Canadian Collins & Aikman workers return to work
Employees are back at work at two Ontario plastic auto parts factories for Collins and Aikman Corporation after an ...
Employees are back at work at two Ontario plastic auto parts factories for Collins and Aikman Corporation after an agreement was reached between company officials and union representatives early Tuesday morning. The employees walked off the job on Monday, and said that they were frustrated with the lack of talks with management over plant closure details.
The Southfield, Mich.-based manufacturer declared Chapter 11 bankruptcy in 2005, and is currently in the process of liquidating assets and curbing its operations. Approximately 350 workers in Port Hope and 150 workers at the Mississauga facility may be affected by plant closures in the near future. More than 300 employees at the Port Hope facility were laid off in the last month.
Collins and Aikman’s Canadian soft trim operations are currently protected under the Companies’ Creditors Arrangement Act (CCAA), and USW wanted to ensure that the employees at the two plastics facilities would receive their severance pay if they met a similar fate.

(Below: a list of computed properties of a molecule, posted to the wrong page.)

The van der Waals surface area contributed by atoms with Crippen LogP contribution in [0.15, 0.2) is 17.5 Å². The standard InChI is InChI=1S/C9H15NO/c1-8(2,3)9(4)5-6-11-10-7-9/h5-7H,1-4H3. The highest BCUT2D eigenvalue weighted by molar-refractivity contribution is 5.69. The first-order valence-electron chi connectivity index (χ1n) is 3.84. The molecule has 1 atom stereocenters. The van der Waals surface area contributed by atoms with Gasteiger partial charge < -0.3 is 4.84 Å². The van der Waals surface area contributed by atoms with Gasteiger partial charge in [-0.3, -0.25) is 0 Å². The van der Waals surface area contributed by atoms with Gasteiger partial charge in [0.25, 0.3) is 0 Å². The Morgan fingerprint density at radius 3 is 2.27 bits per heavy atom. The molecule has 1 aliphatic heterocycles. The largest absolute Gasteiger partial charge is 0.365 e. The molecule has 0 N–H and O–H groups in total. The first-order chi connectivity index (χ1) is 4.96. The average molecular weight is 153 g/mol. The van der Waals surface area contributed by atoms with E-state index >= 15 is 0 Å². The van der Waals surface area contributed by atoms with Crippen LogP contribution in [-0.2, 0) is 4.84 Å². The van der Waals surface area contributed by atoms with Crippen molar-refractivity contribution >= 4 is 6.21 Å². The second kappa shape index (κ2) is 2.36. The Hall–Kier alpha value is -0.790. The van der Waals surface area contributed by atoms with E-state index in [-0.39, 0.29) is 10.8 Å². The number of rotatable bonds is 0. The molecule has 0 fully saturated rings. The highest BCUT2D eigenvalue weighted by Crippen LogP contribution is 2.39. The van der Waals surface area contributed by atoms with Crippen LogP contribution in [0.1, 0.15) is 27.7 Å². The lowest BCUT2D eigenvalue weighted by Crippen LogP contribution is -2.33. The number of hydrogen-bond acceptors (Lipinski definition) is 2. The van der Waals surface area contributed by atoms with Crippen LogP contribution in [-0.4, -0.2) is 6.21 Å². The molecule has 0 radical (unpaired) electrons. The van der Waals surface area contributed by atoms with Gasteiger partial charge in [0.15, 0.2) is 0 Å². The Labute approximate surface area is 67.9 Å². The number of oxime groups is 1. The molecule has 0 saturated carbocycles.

“These working people have given years of service to this company and, due to no fault of their own, are facing possible unemployment,” said United Steelworkers (USW) Assistant to the Director Marie Kelly in a statement on Monday. “They deserve to know that the company is capable of sitting down and bargaining a fair deal in the event of closures at these two plants.”
As part of the new agreement, the company will set $11.5 million aside for employees at the two facilities in the event of a closure. According to Kelly, Collins and Aikman has until 5 p.m. today to “create a vehicle” for that $11.5 million to be set aside.
The agreement also does not allow for any discipline or discharge for participating in the work stoppage, and employees will be paid their wages for the duration of the walkout. As well, officials are expected to sit down with the bargaining parties in the near future to work out other terms surrounding closure agreements, such as the company’s pension obligations.
Although Kelly was pleased with the outcome of the negotiations, she noted that the experience has been frustrating for workers at the two facilities.
“I think it’s a sad commentary when workers have to put down their tools and take over a plant in order to secure what the law says is secure for them,” she said.